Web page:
China boasts the world’s largest active military with over 7 million members. On tap are an additional 250 Million Men and an equal number of Women fit for military service according to the CIA. China ’s Blue Water Navy and Space Program are of particular interest, as they appear to be a direct challenge to US dominance.
Last year, China shot down one of their own satellites with missile and computer technology given to them by the Clinton administration. (To be fair, the Clinton Administration was to the Chinese as the Bush Administration is to the Saudi’s.) This was as much of a test as it was a public statement to the US – “we’ll shoot your eye out”! It worked - now we are redirecting vital resources to counter this threat.
Our military depends on satellites for communication, navigation and intelligence. Without these satellites, many of our capabilities developed over that last 20 years will fail to work. GPS, Smart Bombs, Battlefield Communications – you name it. In essence, our edge goes away and our enemies level the playing field.
Their Navy is now pointed directly at Taiwan . The type of ships, their missions and their numbers support this. This is in addition to open threats of hostility and political medaling. It would not surprise me to wake up one morning to find the Chinese invading Taiwan . What would it take to ignite this bonfire? Not much.
Not surprisingly, China and Russia have grown very close lately, conducting several high profile joint maneuvers over the last year. And why not? Their goals are similar: neuter the America ’s global domination. The Russian have recently resumed their cold war flights and have started conducting massive Naval maneuvers that haven’t been seen in over 20 years. Anyone remember the secret pacts during the second World War? Anyone? Anyone? Beuller?
The Chinese are also voraciously gathering intelligence from foreign sympathizers, military contractors and Chinese nationals working within the US . Second only to the Russians, they boast the most active intelligence gathering operation. While not the smoothest operators, the sheer manpower and audacity of these incursions put them in first place.
Without going into details (I value my job and would like to avoid having a cell mate), Chinese operators attempt to garner military secrets, corporate information and human intelligence on a daily basis. Just recently, a former DOD contractor and Chinese national were arrested for passing secrets to the Chinese Government. Believe me when I say that much, much more is going on that you will never hear about.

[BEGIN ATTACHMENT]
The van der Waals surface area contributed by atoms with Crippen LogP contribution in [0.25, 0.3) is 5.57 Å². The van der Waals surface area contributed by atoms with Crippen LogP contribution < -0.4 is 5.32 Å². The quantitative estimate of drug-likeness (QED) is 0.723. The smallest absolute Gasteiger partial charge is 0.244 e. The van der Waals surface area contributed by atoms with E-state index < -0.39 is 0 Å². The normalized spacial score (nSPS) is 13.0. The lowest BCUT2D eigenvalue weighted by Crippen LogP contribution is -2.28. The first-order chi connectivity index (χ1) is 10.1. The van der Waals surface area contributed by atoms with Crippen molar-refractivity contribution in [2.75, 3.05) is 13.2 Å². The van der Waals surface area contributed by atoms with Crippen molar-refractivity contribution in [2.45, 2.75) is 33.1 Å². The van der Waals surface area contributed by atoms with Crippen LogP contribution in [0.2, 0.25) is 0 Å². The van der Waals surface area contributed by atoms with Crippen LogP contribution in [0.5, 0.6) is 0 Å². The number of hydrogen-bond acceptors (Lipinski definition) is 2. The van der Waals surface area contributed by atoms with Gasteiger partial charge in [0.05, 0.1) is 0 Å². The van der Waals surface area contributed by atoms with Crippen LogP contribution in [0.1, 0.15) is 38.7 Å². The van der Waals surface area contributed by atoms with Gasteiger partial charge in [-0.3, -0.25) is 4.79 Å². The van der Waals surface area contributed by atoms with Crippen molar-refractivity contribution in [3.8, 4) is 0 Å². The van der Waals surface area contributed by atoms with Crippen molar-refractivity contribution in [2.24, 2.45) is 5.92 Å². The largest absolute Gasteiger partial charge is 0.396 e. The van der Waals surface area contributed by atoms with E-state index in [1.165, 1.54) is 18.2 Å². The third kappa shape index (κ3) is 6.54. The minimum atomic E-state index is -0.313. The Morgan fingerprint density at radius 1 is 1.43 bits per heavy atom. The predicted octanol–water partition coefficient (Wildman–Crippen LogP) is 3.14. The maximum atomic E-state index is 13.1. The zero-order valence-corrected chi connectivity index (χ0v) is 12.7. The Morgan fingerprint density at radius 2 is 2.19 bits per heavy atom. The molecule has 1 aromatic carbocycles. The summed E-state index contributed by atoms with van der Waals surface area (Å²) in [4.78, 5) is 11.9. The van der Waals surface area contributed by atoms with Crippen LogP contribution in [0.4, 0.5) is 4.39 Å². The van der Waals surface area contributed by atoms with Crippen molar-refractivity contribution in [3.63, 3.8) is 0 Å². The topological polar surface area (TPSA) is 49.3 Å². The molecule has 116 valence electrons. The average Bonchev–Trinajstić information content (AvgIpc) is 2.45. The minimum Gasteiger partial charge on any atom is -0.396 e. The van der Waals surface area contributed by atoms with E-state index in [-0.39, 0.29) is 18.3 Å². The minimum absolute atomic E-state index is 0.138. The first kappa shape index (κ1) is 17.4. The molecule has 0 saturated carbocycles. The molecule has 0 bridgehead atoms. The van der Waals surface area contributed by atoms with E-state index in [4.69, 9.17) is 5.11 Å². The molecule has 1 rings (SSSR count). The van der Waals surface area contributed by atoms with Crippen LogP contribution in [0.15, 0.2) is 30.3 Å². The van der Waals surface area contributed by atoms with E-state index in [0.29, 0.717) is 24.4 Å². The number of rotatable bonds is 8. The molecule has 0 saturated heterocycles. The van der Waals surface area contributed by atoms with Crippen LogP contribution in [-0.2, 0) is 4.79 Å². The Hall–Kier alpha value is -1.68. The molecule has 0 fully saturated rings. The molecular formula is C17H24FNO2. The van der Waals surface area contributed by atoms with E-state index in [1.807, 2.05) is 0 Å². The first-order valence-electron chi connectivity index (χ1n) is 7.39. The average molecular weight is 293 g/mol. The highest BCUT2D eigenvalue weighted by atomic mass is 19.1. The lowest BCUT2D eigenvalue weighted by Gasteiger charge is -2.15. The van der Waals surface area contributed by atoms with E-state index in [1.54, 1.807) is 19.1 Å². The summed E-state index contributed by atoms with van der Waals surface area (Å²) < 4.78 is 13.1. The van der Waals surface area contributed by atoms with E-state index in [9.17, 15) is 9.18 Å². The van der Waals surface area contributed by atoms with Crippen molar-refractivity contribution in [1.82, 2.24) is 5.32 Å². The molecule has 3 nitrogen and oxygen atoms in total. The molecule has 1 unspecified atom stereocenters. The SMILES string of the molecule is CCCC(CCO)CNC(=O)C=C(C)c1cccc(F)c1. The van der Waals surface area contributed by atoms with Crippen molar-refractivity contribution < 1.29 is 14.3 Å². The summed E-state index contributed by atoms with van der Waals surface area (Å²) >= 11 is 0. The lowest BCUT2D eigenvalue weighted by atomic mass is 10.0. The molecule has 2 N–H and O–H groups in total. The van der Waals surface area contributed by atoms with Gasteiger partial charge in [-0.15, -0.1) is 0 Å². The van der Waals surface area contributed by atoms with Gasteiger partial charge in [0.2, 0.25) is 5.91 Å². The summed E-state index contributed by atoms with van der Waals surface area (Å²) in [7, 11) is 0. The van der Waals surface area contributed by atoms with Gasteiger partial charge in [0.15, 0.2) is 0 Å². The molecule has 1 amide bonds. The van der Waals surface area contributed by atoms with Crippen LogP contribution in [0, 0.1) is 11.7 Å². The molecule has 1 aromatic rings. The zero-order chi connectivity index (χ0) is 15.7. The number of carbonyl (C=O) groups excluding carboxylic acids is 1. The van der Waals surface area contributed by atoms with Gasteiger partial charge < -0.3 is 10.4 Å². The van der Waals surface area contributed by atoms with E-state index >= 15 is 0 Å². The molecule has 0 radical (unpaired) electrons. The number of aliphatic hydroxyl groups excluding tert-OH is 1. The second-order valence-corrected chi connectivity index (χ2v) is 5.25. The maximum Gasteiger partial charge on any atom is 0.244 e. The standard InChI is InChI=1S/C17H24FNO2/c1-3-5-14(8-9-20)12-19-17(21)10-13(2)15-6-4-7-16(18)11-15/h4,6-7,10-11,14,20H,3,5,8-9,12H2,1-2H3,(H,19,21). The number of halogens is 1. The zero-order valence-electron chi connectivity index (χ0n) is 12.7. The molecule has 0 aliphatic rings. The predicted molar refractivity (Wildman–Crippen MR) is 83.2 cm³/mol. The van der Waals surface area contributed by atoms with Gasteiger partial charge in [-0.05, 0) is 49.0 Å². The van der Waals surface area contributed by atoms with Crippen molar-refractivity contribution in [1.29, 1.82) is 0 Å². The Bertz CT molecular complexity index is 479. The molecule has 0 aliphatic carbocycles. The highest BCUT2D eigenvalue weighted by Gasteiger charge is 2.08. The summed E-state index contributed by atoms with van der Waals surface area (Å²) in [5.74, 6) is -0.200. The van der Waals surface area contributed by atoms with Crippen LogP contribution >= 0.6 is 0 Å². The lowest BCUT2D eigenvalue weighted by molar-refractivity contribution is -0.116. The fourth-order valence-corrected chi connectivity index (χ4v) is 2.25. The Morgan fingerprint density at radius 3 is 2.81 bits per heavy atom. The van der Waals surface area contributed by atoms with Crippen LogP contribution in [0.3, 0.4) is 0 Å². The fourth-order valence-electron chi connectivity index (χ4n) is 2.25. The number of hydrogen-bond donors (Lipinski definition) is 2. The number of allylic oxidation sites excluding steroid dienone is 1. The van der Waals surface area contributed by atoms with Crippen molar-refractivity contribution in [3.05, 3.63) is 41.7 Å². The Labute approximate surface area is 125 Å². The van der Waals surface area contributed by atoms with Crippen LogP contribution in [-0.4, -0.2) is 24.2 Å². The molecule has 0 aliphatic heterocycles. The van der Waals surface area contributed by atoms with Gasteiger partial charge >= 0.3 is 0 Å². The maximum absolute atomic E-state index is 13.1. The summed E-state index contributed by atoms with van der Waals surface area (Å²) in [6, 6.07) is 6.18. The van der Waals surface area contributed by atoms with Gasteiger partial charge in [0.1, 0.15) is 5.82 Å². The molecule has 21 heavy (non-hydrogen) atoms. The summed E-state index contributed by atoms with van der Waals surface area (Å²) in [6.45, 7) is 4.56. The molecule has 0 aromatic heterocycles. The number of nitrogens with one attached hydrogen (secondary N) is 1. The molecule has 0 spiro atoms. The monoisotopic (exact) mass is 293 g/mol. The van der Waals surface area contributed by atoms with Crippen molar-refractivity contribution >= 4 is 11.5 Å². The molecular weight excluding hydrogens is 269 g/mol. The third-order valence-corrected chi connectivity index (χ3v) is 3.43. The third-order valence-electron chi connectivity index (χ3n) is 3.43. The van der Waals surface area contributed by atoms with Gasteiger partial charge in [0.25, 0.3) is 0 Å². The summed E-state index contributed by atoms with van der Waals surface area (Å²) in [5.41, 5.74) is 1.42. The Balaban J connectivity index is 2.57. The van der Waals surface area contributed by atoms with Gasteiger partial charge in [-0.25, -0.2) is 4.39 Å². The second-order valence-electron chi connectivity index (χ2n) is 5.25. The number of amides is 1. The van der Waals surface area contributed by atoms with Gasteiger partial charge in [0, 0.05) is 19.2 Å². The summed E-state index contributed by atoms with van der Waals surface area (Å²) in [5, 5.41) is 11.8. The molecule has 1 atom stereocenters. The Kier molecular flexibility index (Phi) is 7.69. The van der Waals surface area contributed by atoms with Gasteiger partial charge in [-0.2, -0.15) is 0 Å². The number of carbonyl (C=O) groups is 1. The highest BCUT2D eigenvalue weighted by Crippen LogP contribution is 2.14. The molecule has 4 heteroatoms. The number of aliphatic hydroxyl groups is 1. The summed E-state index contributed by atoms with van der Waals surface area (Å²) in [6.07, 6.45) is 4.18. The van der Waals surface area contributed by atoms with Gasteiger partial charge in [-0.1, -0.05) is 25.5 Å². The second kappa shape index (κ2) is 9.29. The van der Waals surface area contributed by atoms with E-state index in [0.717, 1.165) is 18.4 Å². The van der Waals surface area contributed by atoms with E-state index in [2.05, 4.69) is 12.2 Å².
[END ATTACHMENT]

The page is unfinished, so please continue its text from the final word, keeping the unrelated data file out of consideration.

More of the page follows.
With the Olympics coming up, expect to hear more of the same. While the city of Beijing is cleaning up, moving out the elderly and implementing internal security measures, something else is happening. Hotel rooms are being “prepared”, personnel backgrounds are “checked” and electronic services for visitors are being “arranged”. Of special interest are current or former military/DOD members and military contractors. If you thought the Russian spy stories of the 80’s were something, just wait.
As you read this, war is being waged with China . It has already started. Did you miss it? Probably so, but it’s not too late to become aware. It is currently being fought on my battleground and I assure you that the enemy is real. It is just as real as that “Made in China ” chair you are sitting in right now.
Everything you do is electronic. EVERYTHING. The money you make, the groceries you buy and the phone call to your grandmother. It all depends on a vast network of power grids, electronic switches, mainframe servers and digital storage. Your life, your savings, your health care, your job, your consumer lifestyle is built on 1’s and 0’s. Your life is under attack at this very second.
My job is to protect our Government’s computer systems against the enemy. I cannot overemphasize just how real this enemy is. The Chinese wish to do us harm. Thousands of PLA soldiers do nothing more all day than attempt to break into our networks. Like ants before a storm, they comb forums, blogs and news stories in an attempt to discover vulnerabilities in current hardware and software products.
Known as COMPUSEC, DOD implements countermeasure against these threats. While these are classified in nature, it’s sufficient to say that we are well protected by a dedicated group of professionals that take these threats seriously. However, no system is perfect, includeing those you depend on every day as a consumer.
With that being said, much of the military’s infrastructure is now based online, making it extremely vulnerable – the Military is also a consumer. Entire supply systems, electronic pay, medical records, weather forecasts – you name it – is online. While the majority of systems are well protected and the data is encrypted, all but the most sensitive systems are still vulnerable to a completed internet or network outage caused by a well crafted intrusion.